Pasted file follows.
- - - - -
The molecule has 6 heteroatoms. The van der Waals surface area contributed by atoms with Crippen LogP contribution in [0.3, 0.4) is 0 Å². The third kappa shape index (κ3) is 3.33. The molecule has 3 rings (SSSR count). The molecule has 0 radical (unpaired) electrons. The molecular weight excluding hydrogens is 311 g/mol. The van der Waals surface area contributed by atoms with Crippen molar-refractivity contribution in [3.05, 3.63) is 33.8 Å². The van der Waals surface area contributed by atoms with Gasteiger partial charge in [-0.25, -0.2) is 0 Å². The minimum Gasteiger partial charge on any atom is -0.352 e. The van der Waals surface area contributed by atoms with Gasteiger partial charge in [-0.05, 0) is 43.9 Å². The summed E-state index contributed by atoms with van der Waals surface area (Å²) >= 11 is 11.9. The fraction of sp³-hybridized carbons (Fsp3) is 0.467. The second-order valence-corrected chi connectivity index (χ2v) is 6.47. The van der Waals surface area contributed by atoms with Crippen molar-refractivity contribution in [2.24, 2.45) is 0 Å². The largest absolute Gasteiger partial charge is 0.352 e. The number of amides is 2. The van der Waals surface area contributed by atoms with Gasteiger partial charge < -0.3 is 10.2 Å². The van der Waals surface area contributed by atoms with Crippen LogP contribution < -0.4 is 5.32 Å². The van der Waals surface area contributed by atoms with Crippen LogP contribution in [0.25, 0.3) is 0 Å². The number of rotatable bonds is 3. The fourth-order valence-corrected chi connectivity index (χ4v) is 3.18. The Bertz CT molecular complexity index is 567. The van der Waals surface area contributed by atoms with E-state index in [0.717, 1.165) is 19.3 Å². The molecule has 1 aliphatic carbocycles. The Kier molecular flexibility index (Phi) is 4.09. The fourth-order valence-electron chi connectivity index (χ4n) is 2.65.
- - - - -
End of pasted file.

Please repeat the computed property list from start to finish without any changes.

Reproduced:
The molecule has 6 heteroatoms. The van der Waals surface area contributed by atoms with Crippen LogP contribution in [0.3, 0.4) is 0 Å². The third kappa shape index (κ3) is 3.33. The molecule has 3 rings (SSSR count). The molecule has 0 radical (unpaired) electrons. The molecular weight excluding hydrogens is 311 g/mol. The van der Waals surface area contributed by atoms with Crippen molar-refractivity contribution in [3.05, 3.63) is 33.8 Å². The van der Waals surface area contributed by atoms with Gasteiger partial charge in [-0.25, -0.2) is 0 Å². The minimum Gasteiger partial charge on any atom is -0.352 e. The van der Waals surface area contributed by atoms with Gasteiger partial charge in [-0.05, 0) is 43.9 Å². The summed E-state index contributed by atoms with van der Waals surface area (Å²) >= 11 is 11.9. The fraction of sp³-hybridized carbons (Fsp3) is 0.467. The second-order valence-corrected chi connectivity index (χ2v) is 6.47. The van der Waals surface area contributed by atoms with Crippen molar-refractivity contribution in [2.24, 2.45) is 0 Å². The largest absolute Gasteiger partial charge is 0.352 e. The number of amides is 2. The van der Waals surface area contributed by atoms with Gasteiger partial charge < -0.3 is 10.2 Å². The van der Waals surface area contributed by atoms with Crippen LogP contribution < -0.4 is 5.32 Å². The van der Waals surface area contributed by atoms with Crippen LogP contribution in [0.25, 0.3) is 0 Å². The number of rotatable bonds is 3. The fourth-order valence-corrected chi connectivity index (χ4v) is 3.18. The Bertz CT molecular complexity index is 567. The van der Waals surface area contributed by atoms with E-state index in [0.717, 1.165) is 19.3 Å². The molecule has 1 aliphatic carbocycles. The Kier molecular flexibility index (Phi) is 4.09. The fourth-order valence-electron chi connectivity index (χ4n) is 2.65.